The phone out on the breakfast bar rang and I swiveled my head. It wasn't often I received a call at nine o'clock in the morning. My first thought was that it would be a sales call of some kind. Either that or the prison, calling to inform me that something terrible had happened to Danny.


I hurried back to the kitchen and snatched up the receiver on the fourth ring, saw that the caller ID read Private, and pressed the handset to my cheek. "Hello?"

For a moment I thought I could hear gentle breathing. I was tempted to feel some alarm, but I let it go, reasoning that it was only the hiss of distant static. I was too paranoid.

My imagination knew no bounds. It was no one. Or maybe it really was someone breathing.

No, only static.

I hung up and turned back toward the bedroom, dismissing unreasonable thoughts as they strung through my mind. Danny was calling me from a guard's cell phone, bloodied and lying on the side of the road where the transport van had tipped over, killing everyone but him. He was hurt and couldn't speak. He needed my help.

But I knew it wasn't anything like that. It had to be a wrong number.

A knot tightened in my gut as I headed into the bathroom. It's hard for me to express just how much I loved Danny. Maybe if you knew him the way I did, you'd understand.

He'd grown up during the war in Bosnia and at fifteen watched Orthodox Christians rape and murder his mother and sisters. Danny had done what any devastated young man might do in such a violent setting: he found a gun, hid behind the stove in his house, and then shot the men who killed his family.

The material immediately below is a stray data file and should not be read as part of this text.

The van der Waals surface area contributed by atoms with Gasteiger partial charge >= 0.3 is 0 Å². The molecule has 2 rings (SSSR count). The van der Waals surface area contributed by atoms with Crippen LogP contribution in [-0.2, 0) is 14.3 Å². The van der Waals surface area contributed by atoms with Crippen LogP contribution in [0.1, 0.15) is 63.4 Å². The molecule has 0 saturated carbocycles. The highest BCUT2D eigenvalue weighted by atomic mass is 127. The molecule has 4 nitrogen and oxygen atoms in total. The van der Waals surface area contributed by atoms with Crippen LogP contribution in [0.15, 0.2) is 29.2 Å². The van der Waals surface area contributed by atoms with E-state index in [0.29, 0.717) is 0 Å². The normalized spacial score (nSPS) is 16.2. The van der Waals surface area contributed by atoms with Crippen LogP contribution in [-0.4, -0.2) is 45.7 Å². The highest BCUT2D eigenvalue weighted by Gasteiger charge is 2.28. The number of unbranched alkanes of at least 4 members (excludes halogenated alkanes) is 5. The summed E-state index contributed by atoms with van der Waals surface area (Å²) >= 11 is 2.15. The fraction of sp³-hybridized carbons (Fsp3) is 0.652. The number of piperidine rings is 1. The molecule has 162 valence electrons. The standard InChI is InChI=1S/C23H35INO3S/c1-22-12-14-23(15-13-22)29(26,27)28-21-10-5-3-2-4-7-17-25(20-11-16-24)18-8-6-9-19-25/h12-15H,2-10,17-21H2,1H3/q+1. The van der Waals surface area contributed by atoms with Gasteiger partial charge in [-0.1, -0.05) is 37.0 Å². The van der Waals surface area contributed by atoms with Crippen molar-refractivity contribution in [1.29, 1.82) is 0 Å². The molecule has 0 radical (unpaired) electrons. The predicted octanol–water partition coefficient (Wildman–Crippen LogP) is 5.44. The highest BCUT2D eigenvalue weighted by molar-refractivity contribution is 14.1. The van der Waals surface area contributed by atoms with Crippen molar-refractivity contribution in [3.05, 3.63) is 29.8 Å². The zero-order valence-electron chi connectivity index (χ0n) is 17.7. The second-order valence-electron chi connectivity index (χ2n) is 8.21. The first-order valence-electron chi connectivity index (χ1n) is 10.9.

Over the next four years he threw himself into the war and became one of the best-known assassins in that gut-​wrenching conflict. When the fighting ended he came to the United States and became a priest in honor of his mother, a devout Catholic. He wanted to do his part in righting what was wrong in the world from the vantage of someone who'd seen horrible injustice.

But Danny's desire to help brutalized victims like his mother and sisters was his undoing. It began several years after he'd become a priest, while he was aiding a boy who'd been victimized by a pedophile. The pedophile managed to get out of prison, thanks to his father, who was a judge. Then he killed the boy whose testimony had helped convict him.

Outraged, Danny had forced the pedophile into a warehouse and cut off his penis. He didn't mean to kill, but the man had bled out. Rather than turn himself in, Danny justified and covered up the murder, something he came to regret years after meeting me.

That was Danny's first victim in this country. Over the next decade there were more, many more, all as deserving of harsh judgment, all untouched by the law. He always gave his subjects one chance to change, and if they refused, he changed them permanently, as he put it. He wasn't a serial killer with a pathological compulsion to kill, but a vigilante of sorts, all the while also serving the oppressed as a priest, however unorthodox his methods.

He was an outlaw, in the same way those who assisted Jews in Nazi Germany had been outlaws. In the same way Martin Luther, Gandhi, and Jesus had all stepped beyond the law to serve truth and justice in their day.